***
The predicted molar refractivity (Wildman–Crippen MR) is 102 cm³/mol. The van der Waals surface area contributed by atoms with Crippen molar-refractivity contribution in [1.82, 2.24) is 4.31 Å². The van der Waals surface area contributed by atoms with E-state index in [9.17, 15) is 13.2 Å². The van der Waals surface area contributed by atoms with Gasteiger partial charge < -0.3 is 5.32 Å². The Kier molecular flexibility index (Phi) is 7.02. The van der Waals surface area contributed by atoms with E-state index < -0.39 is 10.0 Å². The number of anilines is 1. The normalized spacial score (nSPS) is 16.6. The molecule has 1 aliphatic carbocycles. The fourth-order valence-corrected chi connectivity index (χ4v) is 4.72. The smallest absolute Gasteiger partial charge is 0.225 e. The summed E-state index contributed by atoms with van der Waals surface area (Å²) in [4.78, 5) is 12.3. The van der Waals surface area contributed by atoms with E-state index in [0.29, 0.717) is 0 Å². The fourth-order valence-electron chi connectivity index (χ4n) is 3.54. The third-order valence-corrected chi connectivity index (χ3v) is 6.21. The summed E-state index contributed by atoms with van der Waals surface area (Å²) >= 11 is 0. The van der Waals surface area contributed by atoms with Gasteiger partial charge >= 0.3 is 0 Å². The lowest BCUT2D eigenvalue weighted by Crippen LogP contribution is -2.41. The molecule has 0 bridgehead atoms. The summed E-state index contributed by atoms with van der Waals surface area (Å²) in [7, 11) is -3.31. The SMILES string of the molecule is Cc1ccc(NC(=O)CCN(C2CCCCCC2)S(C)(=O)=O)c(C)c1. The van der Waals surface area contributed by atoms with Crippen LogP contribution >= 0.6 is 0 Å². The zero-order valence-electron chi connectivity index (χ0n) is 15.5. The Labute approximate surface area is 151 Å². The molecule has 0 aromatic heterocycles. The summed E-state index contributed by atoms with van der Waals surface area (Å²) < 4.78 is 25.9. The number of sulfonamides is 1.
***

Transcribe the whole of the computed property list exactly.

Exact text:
The predicted molar refractivity (Wildman–Crippen MR) is 102 cm³/mol. The van der Waals surface area contributed by atoms with Crippen molar-refractivity contribution in [1.82, 2.24) is 4.31 Å². The van der Waals surface area contributed by atoms with E-state index in [9.17, 15) is 13.2 Å². The van der Waals surface area contributed by atoms with Gasteiger partial charge < -0.3 is 5.32 Å². The Kier molecular flexibility index (Phi) is 7.02. The van der Waals surface area contributed by atoms with E-state index < -0.39 is 10.0 Å². The number of anilines is 1. The normalized spacial score (nSPS) is 16.6. The molecule has 1 aliphatic carbocycles. The fourth-order valence-corrected chi connectivity index (χ4v) is 4.72. The smallest absolute Gasteiger partial charge is 0.225 e. The summed E-state index contributed by atoms with van der Waals surface area (Å²) in [4.78, 5) is 12.3. The van der Waals surface area contributed by atoms with E-state index in [0.29, 0.717) is 0 Å². The fourth-order valence-electron chi connectivity index (χ4n) is 3.54. The third-order valence-corrected chi connectivity index (χ3v) is 6.21. The summed E-state index contributed by atoms with van der Waals surface area (Å²) >= 11 is 0. The van der Waals surface area contributed by atoms with Gasteiger partial charge >= 0.3 is 0 Å². The lowest BCUT2D eigenvalue weighted by Crippen LogP contribution is -2.41. The molecule has 0 bridgehead atoms. The summed E-state index contributed by atoms with van der Waals surface area (Å²) in [7, 11) is -3.31. The SMILES string of the molecule is Cc1ccc(NC(=O)CCN(C2CCCCCC2)S(C)(=O)=O)c(C)c1. The van der Waals surface area contributed by atoms with Crippen LogP contribution >= 0.6 is 0 Å². The zero-order valence-electron chi connectivity index (χ0n) is 15.5. The Labute approximate surface area is 151 Å². The molecule has 0 aromatic heterocycles. The summed E-state index contributed by atoms with van der Waals surface area (Å²) < 4.78 is 25.9. The number of sulfonamides is 1.